Cyprus Mail

‘Biggest social reform since 1960’ off to a good start officials say (Update 2)

Health Minister Constantinos Ioannou (standing) speaks with the media on the first day of Gesy on Saturday (CNA)

IN WHAT was hailed as an historic day by President Nicos Anastasiades, Cyprus on Saturday introduced universal health care (Gesy), in what is perhaps the biggest social reform since independence in 1960.

Health authorities said the first day went smoothly with the IT system surpassing expectations.

“A historic day has dawned for our country,” the president said in a tweet on Saturday morning. “A day that signals perhaps the biggest social conquest in the history of the Republic of Cyprus.”

“We are going forward with determination, responsibility, and patience. All the best Gesy.”

Health Minister Constantinos Ioannou said later that the first transaction was carried out at 5.15am by a GP, followed by one from a specialist.

“It is with delight that I have been informed that no problems have been observed,” he said. “Of course, because it is Saturday, the volume is not huge but with the current volume and the transactions carried out by pharmacies, it seems that so far everything is running smoothly.”

Speaking at a news conference at lunchtime, the chairman of the health insurance organisation (HIO) board, Thomas Antoniou, described Gesy as the best gift the state could give the next generations.

Antoniou said the new health system was not a single reform but many combined. It is the first time Cyprus has primary healthcare as part of a universal health system. The island is the last country in the European Union to implement a health system but is among the first to have a fully electronic one.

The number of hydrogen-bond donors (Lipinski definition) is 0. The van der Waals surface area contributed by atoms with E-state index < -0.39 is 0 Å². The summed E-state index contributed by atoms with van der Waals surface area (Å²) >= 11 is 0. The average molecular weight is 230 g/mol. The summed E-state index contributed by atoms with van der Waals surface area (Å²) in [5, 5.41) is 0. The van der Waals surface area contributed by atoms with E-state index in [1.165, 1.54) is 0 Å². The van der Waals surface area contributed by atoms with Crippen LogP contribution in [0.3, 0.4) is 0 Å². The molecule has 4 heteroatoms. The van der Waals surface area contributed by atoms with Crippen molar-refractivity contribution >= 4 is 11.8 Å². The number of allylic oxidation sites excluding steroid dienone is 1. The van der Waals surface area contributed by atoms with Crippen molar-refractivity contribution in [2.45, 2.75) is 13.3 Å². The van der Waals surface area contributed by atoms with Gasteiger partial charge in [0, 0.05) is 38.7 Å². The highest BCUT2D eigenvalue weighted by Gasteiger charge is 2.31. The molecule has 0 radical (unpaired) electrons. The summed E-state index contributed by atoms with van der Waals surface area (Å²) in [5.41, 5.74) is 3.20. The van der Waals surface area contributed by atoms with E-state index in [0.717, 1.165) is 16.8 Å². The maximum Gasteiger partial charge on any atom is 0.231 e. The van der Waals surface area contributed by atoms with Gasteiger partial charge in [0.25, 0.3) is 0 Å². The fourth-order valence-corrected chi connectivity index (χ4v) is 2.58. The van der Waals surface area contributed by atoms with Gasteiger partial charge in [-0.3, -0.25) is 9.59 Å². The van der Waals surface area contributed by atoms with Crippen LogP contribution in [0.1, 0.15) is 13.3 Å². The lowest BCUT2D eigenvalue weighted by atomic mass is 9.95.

Antoniou said the first day went smoothly “but we will not become complacent as we know that problems could arise and we will ask for the public’s patience and support, as well as that of the mass media, asking them to contribute in the best possible implementation of the biggest social reform of the past 50 years.”

HIO director Athos Tsinontides said dozens of people had visited their GPs and pharmacies had filled many prescriptions.

Reports said pharmacies had filled over 350 prescriptions while doctors ordered some 80 lab tests.

During the first day some 600 people visited their GPs who issued 75 referrals to specialists.

Tsinontides said in the past few days there was no problem in registrations with the portal operating smoothly.

Certain issues that concern third country nationals or Europeans from other member states relate to technical matters that must be resolved in cooperation with other government departments like the civil registry, to enable them to register.

Health authorities were concerned about the performance of the IT system but Saturday went by without major issues.

Tsinontides said the Gesy programme was probably the biggest IT system ever in operation in Cyprus and already some 550,000 people are registered on it, as well as hundreds of health providers.

Asked how the organisation would handle the possible refusal of providers to get on board, as needs increased, Tsinontides said they would see how the first week goes since the needs have been covered to a large extent.

He said there was adequacy of medicines with over 1,000 offered for free, and the number of pharmacies was also ample.

The list of medicines will be updated on a daily basis, he said.

In the next few days the HIO is expected to conclude the registration of between 500 and 600 specialist doctors so no problems with supply were expected in that aspect.

Throughout the day Saturday, people shared posts on social media about how cheap their meds were under Gesy.

Victoras Papadopoulos, the director of the president’s media office, posted a photo of himself at a pharmacy where he paid €3 for meds that would otherwise cost €98. Another man paid €2 for a prescription that cost €86 previously, he said.

The first patient who needed a €220 heart ultrasound received it for free.

Political parties also welcome the introduction but a large number of ordinary people posted their thanks to former health minister George Pamboridis who is widely credited with the success of pushing the system through amid a hostile environment created by its opponents.

“Welcome my soul! Have a good Gesy fellow humans,” he tweeted.


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